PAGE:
Impossible memory state with OpenMP

Andreas Korb <korb@in.tum.de>
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I also implemented a program demonstrating this a few months ago. I used 
a simpler approach, using OpenMP and using its implicit synchronization 

You can find this at https://github.com/akorb/x86-tso-demonstration

Now I wonder if my demonstration is correct at all? Or does it show 
another race condition that I was not aware of?
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<1540151c-7727-90a0-e7f7-4e80abc00697@in.tum.de> (view parent)
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Interesting approach. I used assembly in my version specifically to avoid 
the data race I mentioned. As undefined behavior, it's difficult to 
predict what a compiler might do. The memory re-ordering in the experiment 
is one of the many surprising outcomes of a data race, after all. The 
compiler could re-order loads and stores on its own because the statements 
are semantically independent (undermining the experiment). Since the 
variables aren't volatile, there may even be multiple loads and stores per 
assignment in the C source, giving an "impossible" result less/more often 
than it should. It may even elide the elide the "1" stores since those 
stores are never synchronized, and so never legitimately loaded.

I inspected GCC's output on Linux — a little tricky with all the OpenMP 
control flow around it — and even without volatile the output roughly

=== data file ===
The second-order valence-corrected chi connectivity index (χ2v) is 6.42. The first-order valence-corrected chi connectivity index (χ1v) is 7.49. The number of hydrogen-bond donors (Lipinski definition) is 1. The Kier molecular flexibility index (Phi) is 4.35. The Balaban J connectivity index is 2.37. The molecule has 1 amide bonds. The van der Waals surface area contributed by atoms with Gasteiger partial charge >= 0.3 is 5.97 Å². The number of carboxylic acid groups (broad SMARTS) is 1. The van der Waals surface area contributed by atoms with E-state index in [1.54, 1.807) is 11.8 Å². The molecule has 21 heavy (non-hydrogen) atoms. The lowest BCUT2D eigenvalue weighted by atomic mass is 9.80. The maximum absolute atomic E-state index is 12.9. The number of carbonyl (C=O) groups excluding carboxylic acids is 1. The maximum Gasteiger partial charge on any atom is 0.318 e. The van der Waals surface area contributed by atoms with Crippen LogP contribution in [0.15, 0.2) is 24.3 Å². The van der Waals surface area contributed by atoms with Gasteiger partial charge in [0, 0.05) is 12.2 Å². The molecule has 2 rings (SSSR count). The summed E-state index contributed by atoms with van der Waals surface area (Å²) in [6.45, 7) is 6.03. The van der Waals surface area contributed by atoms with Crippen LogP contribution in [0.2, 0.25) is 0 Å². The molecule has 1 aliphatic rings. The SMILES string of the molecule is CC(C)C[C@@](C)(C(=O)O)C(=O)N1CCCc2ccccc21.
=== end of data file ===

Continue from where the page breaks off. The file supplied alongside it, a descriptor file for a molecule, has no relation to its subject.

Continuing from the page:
matches the desired assembly, with everything in the right order, so the 
experiment should be valid in the case I inspected. So it comes down to 
OpenMP actually parallelizing the two sections across threads and getting 
the timing tight enough. In this case I'm getting about the same results 
as my experiment: ~10% of trials observe a re-ordering. Replacing the data 
race with a bit of assembly from my article gives the same results. GCC's 
OpenMP on Linux has impressively tight timing!

However, under Clang on Linux, it takes on the order of 100,000 trials to 
observe a re-ordering. I haven't dug into the details, but I bet it's the 
situation I was avoiding in the first place: The first thread to arrive 
goes to sleep, and waking it up throws off the timing. It's even worse 
with Mingw-w64 on Windows (w64devkit). It has a similar order of magnitude 
for the trial count, but takes several seconds to run 100k iterations. (Is 
it spinning up two new threads and destroying them per iteration?)

I also tried with MSVC, and it gives results like Clang on Linux: takes 
~100k iterations, but isn't slow about it like Mingw-w64.

This serves as another example of where it's necessary to build something 
yourself versus relying on a generic implementation not tuned to your 
situation. Neither pthreads nor OpenMP specify semantics completely enough 
to necessarily run this particular experiment well. If you require precise 
timing then you need to do it yourself. So far, of the five generic 
synchronization tools I've tried (glibc pthreads barrier, Mingw-w64 
pthreads barrier, GCC OpenMP Linux, Clang OpenMP Linux, MSVC OpenMP 
Windows), only one has had tight enough timing to give accurate results in 
this experiment, and even that may change someday. The barrier I designed 
specifically for it gives accurate results across all implementations, but 
is inappropriate for the generic case.
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